Giavotella, though, remains the primary occupant of the position.
"He is what he is -- a very potent offensive second baseman, which is very nice to have in a big league lineup," Yost said.
Based on reports from Minor Leagues and what he's seen here, Yost feels Giavotella will get better in the field.
"Johnny's going to get to the point where he's not going to need to be defensed for," Yost said. "But now we're trying to win baseball games, and we're going to take advantage of every player we have on our roster to do that right now. It's not going to be an everyday thing, but late and close, absolutely."
Pena returns from paternity leave
CHICAGO -- Catcher Brayan Pena was back with the Royals on Friday, sending a volley of drives over the right-field wall in early batting practice before the game against the White Sox.
"Pena's got that baby power!' yelled teammate Alex Gordon.
Certainly, Pena had his big smile working after being in Miami, where his fiancee Lina delivered their 8-pound, 14-ounce, 22-inch son, Javier Andres, on Wednesday. They also have a son, Brayan Jr., who'll be 2 years old in November.
"I missed the delivery, but I got there to see him, and I was glad I got to be with him. It was less than 24 hours, but it was good," Pena said.
While he was away on paternity leave, the Royals lost two games as the Tampa Bay Rays completed a four-game sweep in St. Petersburg.
"Even though I was gone, I was worried about the team," he said. "But if any team knows how to bounce back, it's the Royals."
Francoeur's throw measured scientifically
CHICAGO -- When Royals right fielder Jeff Francoeur threw out the Tigers' Jhonny Peralta at third base last Sunday at Kauffman Stadium, he turned in the ESPN Sports Science Play of the Week. The piece will run with various ESPN Major League Baseball and SportsCenter programming.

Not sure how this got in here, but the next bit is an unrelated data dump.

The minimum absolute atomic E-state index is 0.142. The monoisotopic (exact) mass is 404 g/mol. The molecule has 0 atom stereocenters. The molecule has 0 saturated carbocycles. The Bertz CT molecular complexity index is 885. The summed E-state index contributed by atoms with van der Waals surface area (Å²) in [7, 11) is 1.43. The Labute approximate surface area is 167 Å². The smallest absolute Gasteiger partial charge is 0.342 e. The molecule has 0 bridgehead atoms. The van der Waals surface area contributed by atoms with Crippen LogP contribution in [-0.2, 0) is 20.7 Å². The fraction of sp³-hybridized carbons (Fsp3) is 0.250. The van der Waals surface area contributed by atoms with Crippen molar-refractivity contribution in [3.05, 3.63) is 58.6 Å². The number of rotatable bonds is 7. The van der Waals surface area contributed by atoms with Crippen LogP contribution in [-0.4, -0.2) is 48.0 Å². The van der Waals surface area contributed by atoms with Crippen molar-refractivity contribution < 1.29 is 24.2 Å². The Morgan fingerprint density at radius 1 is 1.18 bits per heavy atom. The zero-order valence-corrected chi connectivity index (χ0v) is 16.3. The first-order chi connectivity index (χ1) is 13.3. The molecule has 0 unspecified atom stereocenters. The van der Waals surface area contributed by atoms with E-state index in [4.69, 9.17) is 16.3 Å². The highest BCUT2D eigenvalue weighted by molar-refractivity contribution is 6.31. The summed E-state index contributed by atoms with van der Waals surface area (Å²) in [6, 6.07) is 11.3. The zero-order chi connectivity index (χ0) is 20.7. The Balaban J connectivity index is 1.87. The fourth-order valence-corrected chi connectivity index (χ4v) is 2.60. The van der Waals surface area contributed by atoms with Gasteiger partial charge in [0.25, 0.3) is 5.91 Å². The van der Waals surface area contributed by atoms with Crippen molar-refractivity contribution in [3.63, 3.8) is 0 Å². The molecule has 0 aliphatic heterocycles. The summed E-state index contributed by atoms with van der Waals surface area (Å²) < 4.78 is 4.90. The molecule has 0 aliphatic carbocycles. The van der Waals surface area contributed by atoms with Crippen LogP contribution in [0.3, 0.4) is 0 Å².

Part of ESPN Sports Science host John Brenkus' description: "From his 20-foot lead off first, Peralta motors roughly 170 feet to third in 6.3 seconds, averaging more than 18 miles per hour. In most circumstances, this would ensure him safe at third. But Francoeur doesn't hit the cut-off man or bounce the ball in, instead throwing a perfect strike to Mike Moustakas.
"The ball leaves Francoeur's hand at almost 95 miles per hour, more than four miles an hour faster than the average Major League fastball. And while most pitches travel roughly 55 feet from the pitcher's release point to the batter, Francoeur's strike flies 242 feet -- about four-and-a-half times farther."
Mike Swanson, the Royals' communications vice president, showed Francoeur the video in the dugout before batting practice on Friday.
"That's good, I like that," Francoeur said.
"Let's not count out the tag," added Moustakas, who was also watching with other players.
"Ninety-five miles an hour coming out of the hand, boys, you heard it," Francoeur chirped.
Perhaps Frenchy could become a pitcher.
"I don't see why not," Francoeur said. "I can throw 95 off the bump -- why not? Right?"
Dick Kaegel is a reporter for MLB.com. This story was not subject to the approval of Major League Baseball or its clubs.